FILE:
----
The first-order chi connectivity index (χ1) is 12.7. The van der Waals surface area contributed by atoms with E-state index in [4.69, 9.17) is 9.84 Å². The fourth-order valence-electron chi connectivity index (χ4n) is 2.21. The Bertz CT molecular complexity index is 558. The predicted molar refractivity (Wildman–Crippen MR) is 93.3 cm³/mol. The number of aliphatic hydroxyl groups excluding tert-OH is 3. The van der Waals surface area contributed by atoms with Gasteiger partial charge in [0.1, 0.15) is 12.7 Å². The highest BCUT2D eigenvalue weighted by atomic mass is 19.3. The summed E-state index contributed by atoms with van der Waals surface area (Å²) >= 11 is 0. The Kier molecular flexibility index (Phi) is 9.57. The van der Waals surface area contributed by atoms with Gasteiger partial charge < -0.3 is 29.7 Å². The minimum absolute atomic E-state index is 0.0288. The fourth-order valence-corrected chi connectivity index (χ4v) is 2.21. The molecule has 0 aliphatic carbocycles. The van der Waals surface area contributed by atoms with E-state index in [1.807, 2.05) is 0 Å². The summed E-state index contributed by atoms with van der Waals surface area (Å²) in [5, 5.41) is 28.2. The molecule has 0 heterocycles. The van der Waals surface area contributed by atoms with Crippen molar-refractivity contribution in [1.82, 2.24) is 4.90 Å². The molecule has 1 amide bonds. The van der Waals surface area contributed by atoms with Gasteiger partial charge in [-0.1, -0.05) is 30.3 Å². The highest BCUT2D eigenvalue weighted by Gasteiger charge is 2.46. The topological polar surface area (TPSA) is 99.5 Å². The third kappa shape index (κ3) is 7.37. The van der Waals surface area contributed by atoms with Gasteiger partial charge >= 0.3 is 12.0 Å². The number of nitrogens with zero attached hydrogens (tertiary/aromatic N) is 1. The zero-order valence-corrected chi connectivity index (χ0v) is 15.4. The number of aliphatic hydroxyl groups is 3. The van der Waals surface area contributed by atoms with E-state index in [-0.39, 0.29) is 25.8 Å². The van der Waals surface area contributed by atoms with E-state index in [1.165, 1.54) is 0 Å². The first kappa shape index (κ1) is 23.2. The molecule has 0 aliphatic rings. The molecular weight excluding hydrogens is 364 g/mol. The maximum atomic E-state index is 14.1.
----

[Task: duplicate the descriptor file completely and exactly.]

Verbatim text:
The first-order chi connectivity index (χ1) is 12.7. The van der Waals surface area contributed by atoms with E-state index in [4.69, 9.17) is 9.84 Å². The fourth-order valence-electron chi connectivity index (χ4n) is 2.21. The Bertz CT molecular complexity index is 558. The predicted molar refractivity (Wildman–Crippen MR) is 93.3 cm³/mol. The number of aliphatic hydroxyl groups excluding tert-OH is 3. The van der Waals surface area contributed by atoms with Gasteiger partial charge in [0.1, 0.15) is 12.7 Å². The highest BCUT2D eigenvalue weighted by atomic mass is 19.3. The summed E-state index contributed by atoms with van der Waals surface area (Å²) >= 11 is 0. The Kier molecular flexibility index (Phi) is 9.57. The van der Waals surface area contributed by atoms with Gasteiger partial charge < -0.3 is 29.7 Å². The minimum absolute atomic E-state index is 0.0288. The fourth-order valence-corrected chi connectivity index (χ4v) is 2.21. The molecule has 0 aliphatic carbocycles. The van der Waals surface area contributed by atoms with E-state index in [1.807, 2.05) is 0 Å². The summed E-state index contributed by atoms with van der Waals surface area (Å²) in [5, 5.41) is 28.2. The molecule has 0 heterocycles. The van der Waals surface area contributed by atoms with Crippen molar-refractivity contribution in [1.82, 2.24) is 4.90 Å². The molecule has 1 amide bonds. The van der Waals surface area contributed by atoms with Gasteiger partial charge in [-0.1, -0.05) is 30.3 Å². The highest BCUT2D eigenvalue weighted by Gasteiger charge is 2.46. The topological polar surface area (TPSA) is 99.5 Å². The third kappa shape index (κ3) is 7.37. The van der Waals surface area contributed by atoms with Gasteiger partial charge >= 0.3 is 12.0 Å². The number of nitrogens with zero attached hydrogens (tertiary/aromatic N) is 1. The zero-order valence-corrected chi connectivity index (χ0v) is 15.4. The number of aliphatic hydroxyl groups is 3. The van der Waals surface area contributed by atoms with E-state index in [-0.39, 0.29) is 25.8 Å². The van der Waals surface area contributed by atoms with E-state index in [1.165, 1.54) is 0 Å². The first kappa shape index (κ1) is 23.2. The molecule has 0 aliphatic rings. The molecular weight excluding hydrogens is 364 g/mol. The maximum atomic E-state index is 14.1.